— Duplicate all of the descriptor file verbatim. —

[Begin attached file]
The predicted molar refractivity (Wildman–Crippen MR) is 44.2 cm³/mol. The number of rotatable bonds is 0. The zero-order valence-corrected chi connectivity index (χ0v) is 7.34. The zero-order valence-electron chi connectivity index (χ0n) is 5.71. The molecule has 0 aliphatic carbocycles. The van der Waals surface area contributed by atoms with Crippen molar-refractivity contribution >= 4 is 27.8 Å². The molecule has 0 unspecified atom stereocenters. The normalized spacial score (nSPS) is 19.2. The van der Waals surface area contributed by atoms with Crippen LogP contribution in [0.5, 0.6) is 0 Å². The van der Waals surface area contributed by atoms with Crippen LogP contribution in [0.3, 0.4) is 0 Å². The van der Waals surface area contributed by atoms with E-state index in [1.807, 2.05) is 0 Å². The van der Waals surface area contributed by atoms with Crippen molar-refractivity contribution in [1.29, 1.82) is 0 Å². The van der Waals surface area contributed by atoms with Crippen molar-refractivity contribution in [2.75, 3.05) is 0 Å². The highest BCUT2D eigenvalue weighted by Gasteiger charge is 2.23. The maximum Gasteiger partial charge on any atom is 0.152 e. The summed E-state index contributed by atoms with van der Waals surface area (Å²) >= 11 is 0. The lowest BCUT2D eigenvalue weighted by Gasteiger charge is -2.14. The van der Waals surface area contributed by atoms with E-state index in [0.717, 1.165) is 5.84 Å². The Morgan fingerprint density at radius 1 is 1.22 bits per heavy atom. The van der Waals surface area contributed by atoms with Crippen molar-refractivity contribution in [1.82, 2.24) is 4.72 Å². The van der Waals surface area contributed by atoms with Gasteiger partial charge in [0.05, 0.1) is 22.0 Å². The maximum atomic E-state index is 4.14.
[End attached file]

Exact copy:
The predicted molar refractivity (Wildman–Crippen MR) is 44.2 cm³/mol. The number of rotatable bonds is 0. The zero-order valence-corrected chi connectivity index (χ0v) is 7.34. The zero-order valence-electron chi connectivity index (χ0n) is 5.71. The molecule has 0 aliphatic carbocycles. The van der Waals surface area contributed by atoms with Crippen molar-refractivity contribution >= 4 is 27.8 Å². The molecule has 0 unspecified atom stereocenters. The normalized spacial score (nSPS) is 19.2. The van der Waals surface area contributed by atoms with Crippen LogP contribution in [0.5, 0.6) is 0 Å². The van der Waals surface area contributed by atoms with Crippen LogP contribution in [0.3, 0.4) is 0 Å². The van der Waals surface area contributed by atoms with E-state index in [1.807, 2.05) is 0 Å². The van der Waals surface area contributed by atoms with Crippen molar-refractivity contribution in [1.29, 1.82) is 0 Å². The van der Waals surface area contributed by atoms with Crippen molar-refractivity contribution in [2.75, 3.05) is 0 Å². The highest BCUT2D eigenvalue weighted by Gasteiger charge is 2.23. The maximum Gasteiger partial charge on any atom is 0.152 e. The summed E-state index contributed by atoms with van der Waals surface area (Å²) >= 11 is 0. The lowest BCUT2D eigenvalue weighted by Gasteiger charge is -2.14. The van der Waals surface area contributed by atoms with E-state index in [0.717, 1.165) is 5.84 Å². The Morgan fingerprint density at radius 1 is 1.22 bits per heavy atom. The van der Waals surface area contributed by atoms with Crippen molar-refractivity contribution in [1.82, 2.24) is 4.72 Å². The van der Waals surface area contributed by atoms with Gasteiger partial charge in [0.05, 0.1) is 22.0 Å². The maximum atomic E-state index is 4.14.